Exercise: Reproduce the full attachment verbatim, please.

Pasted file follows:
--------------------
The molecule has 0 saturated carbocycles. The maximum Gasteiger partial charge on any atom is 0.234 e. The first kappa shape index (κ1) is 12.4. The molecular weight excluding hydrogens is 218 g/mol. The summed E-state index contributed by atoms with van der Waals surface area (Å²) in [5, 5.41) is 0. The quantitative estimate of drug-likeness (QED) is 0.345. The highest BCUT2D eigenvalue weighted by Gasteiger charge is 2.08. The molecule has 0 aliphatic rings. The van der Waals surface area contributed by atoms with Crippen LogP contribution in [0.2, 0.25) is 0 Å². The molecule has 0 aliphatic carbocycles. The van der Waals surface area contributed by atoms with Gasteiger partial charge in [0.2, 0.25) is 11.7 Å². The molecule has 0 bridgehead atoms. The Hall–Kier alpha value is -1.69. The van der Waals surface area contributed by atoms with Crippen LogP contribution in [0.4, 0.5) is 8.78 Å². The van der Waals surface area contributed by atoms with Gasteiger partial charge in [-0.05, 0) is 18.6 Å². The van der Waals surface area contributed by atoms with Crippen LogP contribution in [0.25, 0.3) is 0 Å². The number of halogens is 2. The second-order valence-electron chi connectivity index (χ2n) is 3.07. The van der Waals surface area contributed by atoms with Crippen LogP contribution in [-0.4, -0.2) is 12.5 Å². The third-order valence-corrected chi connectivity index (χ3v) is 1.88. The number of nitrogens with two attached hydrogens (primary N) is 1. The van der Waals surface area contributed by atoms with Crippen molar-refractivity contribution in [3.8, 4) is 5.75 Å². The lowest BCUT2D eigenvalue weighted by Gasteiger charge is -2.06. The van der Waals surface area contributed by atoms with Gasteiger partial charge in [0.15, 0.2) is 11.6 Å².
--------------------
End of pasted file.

The molecule has 0 saturated carbocycles. The maximum Gasteiger partial charge on any atom is 0.234 e. The first kappa shape index (κ1) is 12.4. The molecular weight excluding hydrogens is 218 g/mol. The summed E-state index contributed by atoms with van der Waals surface area (Å²) in [5, 5.41) is 0. The quantitative estimate of drug-likeness (QED) is 0.345. The highest BCUT2D eigenvalue weighted by Gasteiger charge is 2.08. The molecule has 0 aliphatic rings. The van der Waals surface area contributed by atoms with Crippen LogP contribution in [0.2, 0.25) is 0 Å². The molecule has 0 aliphatic carbocycles. The van der Waals surface area contributed by atoms with Gasteiger partial charge in [0.2, 0.25) is 11.7 Å². The molecule has 0 bridgehead atoms. The Hall–Kier alpha value is -1.69. The van der Waals surface area contributed by atoms with Crippen LogP contribution in [0.4, 0.5) is 8.78 Å². The van der Waals surface area contributed by atoms with Gasteiger partial charge in [-0.05, 0) is 18.6 Å². The van der Waals surface area contributed by atoms with Crippen LogP contribution in [0.25, 0.3) is 0 Å². The number of halogens is 2. The second-order valence-electron chi connectivity index (χ2n) is 3.07. The van der Waals surface area contributed by atoms with Crippen LogP contribution in [-0.4, -0.2) is 12.5 Å². The third-order valence-corrected chi connectivity index (χ3v) is 1.88. The number of nitrogens with two attached hydrogens (primary N) is 1. The van der Waals surface area contributed by atoms with Crippen molar-refractivity contribution in [3.8, 4) is 5.75 Å². The lowest BCUT2D eigenvalue weighted by Gasteiger charge is -2.06. The van der Waals surface area contributed by atoms with Gasteiger partial charge in [0.15, 0.2) is 11.6 Å².